Impacts of climate change on marine ecosystem production in societies dependent on fisheries

May not be all doom and gloom for fish

dreamstime_Richard Carey _24458676 

The ocean may well be able to meet global demand for fish, despite increases in human population and climate change impacts on ocean productivity, if resources are managed sustainably across the world. This is one of the key findings of a paper published this week in Nature Climate Change.

An international team, led by scientists from PML and funded by the Natural Environment Research Council, has undertaken an innovative study of how climate change is expected to affect the physical and biological processes in coastal and shelf regions of 67 countries, and how these may affect the social and economic prosperity of their communities. Coastal and shelf regions were specifically targeted as they yield approximately 60% of total marine fish catches.

This first-of-its-kind model integration and advanced analysis looks at the impact of climate change on the potential productivity of the ocean combined with the countries’ dependency on fish and fishing. The team was able to investigate the economic sensitivity to projected change, such as impacts upon food security, employment and trade, highlighting countries with both a high dependency on fishing and a likely expectation of significant changes in fish catch into the future.

Results suggest a general increase in productivity in the higher latitudes (polar regions) and an overall decrease in production potential in the lower latitudes (tropical regions), although the changes are expected to be less than 10% of the current yields. A 3% increase in global productivity potential is also indicated.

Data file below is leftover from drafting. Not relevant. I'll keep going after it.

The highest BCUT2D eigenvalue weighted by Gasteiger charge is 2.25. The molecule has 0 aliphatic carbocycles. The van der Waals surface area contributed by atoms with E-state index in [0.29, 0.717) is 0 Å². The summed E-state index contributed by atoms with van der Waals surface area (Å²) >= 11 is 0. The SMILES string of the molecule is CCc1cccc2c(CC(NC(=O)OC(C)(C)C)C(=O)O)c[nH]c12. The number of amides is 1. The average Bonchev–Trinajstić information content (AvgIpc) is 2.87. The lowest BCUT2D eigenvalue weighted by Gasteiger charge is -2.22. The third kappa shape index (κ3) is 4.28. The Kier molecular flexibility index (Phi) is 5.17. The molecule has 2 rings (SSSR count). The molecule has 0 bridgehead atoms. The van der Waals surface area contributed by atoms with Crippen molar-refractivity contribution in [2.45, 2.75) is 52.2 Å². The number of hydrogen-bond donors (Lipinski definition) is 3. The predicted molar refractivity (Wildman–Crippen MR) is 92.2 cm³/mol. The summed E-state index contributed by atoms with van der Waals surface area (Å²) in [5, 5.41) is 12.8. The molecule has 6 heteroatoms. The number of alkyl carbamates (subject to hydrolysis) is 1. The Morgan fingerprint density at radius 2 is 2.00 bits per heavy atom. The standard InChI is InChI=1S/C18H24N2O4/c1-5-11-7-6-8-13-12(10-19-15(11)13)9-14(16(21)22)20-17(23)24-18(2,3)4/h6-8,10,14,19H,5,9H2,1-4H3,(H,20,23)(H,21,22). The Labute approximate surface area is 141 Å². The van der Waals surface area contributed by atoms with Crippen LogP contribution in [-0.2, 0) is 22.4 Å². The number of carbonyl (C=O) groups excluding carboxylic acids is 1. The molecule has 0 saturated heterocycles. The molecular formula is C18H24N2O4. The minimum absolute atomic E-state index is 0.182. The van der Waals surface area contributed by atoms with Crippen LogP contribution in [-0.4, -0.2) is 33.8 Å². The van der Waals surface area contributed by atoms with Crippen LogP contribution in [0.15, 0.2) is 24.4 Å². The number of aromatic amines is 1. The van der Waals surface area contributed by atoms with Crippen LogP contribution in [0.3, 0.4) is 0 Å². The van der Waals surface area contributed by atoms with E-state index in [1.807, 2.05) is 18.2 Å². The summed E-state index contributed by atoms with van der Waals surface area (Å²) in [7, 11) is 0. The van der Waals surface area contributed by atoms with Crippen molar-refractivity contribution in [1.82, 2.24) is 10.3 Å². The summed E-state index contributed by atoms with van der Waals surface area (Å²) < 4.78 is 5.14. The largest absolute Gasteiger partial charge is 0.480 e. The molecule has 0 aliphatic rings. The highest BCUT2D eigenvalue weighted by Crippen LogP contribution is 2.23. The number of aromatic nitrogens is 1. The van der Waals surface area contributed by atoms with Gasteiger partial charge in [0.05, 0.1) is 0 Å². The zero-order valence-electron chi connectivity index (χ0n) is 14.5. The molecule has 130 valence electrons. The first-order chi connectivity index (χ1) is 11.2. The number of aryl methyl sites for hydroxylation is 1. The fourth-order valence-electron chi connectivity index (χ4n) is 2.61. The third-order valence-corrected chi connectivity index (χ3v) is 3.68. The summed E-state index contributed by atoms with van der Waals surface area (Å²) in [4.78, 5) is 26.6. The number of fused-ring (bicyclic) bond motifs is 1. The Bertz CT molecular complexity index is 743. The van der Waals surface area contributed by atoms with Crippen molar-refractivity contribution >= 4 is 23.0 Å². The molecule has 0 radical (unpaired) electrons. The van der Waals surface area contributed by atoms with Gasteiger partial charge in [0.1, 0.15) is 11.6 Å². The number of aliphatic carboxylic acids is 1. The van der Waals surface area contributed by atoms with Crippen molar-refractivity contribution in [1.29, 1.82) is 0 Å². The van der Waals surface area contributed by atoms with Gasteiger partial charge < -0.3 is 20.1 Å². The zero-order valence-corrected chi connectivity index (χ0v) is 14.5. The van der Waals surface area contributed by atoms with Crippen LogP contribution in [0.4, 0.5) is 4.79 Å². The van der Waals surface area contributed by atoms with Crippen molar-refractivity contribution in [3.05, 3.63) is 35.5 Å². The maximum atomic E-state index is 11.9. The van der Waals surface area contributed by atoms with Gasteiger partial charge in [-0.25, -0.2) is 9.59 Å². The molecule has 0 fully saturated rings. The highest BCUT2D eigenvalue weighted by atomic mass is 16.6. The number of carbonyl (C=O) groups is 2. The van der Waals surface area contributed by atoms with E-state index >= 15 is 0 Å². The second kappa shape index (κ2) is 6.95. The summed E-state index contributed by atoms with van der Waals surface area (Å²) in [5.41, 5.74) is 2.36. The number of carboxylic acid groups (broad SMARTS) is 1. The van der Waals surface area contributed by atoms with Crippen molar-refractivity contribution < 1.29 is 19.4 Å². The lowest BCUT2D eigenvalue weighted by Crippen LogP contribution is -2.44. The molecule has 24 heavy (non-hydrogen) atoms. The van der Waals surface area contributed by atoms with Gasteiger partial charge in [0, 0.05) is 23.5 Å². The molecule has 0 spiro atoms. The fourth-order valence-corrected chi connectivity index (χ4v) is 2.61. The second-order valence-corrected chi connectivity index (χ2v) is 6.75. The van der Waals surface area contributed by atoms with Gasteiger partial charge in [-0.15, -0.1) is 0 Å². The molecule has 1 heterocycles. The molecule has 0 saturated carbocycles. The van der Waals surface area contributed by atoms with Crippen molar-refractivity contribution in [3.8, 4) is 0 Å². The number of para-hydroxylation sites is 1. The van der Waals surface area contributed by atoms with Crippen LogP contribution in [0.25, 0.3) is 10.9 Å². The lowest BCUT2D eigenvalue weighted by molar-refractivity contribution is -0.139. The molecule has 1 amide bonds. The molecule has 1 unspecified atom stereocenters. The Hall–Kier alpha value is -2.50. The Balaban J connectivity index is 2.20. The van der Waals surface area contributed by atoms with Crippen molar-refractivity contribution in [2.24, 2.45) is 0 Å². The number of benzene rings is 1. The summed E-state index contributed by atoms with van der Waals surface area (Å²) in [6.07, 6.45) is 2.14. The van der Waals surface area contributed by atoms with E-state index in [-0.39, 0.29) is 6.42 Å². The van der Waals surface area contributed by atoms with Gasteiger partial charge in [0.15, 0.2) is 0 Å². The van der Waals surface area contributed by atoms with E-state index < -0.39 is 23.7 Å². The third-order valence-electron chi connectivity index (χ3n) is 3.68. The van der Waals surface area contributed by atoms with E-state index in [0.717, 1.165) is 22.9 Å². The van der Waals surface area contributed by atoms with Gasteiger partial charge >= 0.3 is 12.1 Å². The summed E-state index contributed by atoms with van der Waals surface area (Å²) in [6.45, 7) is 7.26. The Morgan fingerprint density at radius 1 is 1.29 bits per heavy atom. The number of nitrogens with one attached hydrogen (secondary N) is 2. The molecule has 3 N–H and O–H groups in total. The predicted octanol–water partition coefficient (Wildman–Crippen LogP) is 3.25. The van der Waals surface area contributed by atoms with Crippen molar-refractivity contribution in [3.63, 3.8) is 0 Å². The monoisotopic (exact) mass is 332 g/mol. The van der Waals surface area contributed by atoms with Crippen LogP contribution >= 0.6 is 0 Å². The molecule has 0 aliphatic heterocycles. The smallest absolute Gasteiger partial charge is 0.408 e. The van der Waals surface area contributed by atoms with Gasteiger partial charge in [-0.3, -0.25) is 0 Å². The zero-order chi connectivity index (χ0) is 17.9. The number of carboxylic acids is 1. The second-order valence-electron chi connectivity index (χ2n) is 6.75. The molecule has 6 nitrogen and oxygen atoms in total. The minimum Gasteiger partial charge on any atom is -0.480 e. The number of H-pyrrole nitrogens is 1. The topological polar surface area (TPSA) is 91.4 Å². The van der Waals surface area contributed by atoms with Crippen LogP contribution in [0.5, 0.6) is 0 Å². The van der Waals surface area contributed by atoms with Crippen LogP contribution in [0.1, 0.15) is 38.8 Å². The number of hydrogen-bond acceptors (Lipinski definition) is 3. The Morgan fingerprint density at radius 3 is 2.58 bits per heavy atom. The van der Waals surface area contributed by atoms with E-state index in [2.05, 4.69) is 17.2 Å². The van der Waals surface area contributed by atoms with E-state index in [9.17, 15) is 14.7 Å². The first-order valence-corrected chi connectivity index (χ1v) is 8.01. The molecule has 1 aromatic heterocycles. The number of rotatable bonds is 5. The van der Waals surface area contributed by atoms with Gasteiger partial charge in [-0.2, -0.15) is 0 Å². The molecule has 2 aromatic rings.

Of greatest concern are the nations of South and Southeast Asia, Southwest Africa, Peru and some tropical, small-island, developing states. These countries’ relatively high reliance on fisheries, in terms of wealth, food and employment, and climate change is projected to have a negative impact on their potential fish catches. Nations that may benefit from changes are mostly along the West African coast and Iceland.

The team recognises that there will be “winners and losers”, and recommends strategies to help ensure the maximum potential of fish catches across the globe is achieved, including: coupled social and ecological assessments, essential tools to guide the development of climate change adaptation measures; successful implementation of strategies for sustainable harvesting; ongoing technological development in the aquaculture industry; full-use strategies with regards to catches and a reduction in discards, and an effective distribution network of wild fish products from countries with a surplus to those with a deficit.

Prof. Manuel Barange, PML's Director of Science, commented: “This is the first study to look at the physical and biological impacts of climate change on fish resources in coastal and shelf seas and on the social and economic impacts at national level. The models used have a high resolution of 6 x 6 miles and, thus, consider the impacts on processes such as river run-offs, tidal processes and coastal upwelling, often missed by lower resolution climate models.”

“We also focused on the whole ecosystem productivity and energy transfer as opposed to being species specific. Dominant species may change as the ecosystem adapts to new climate conditions but our study focuses on total biomass production, which is a more tractable process than species identity.”

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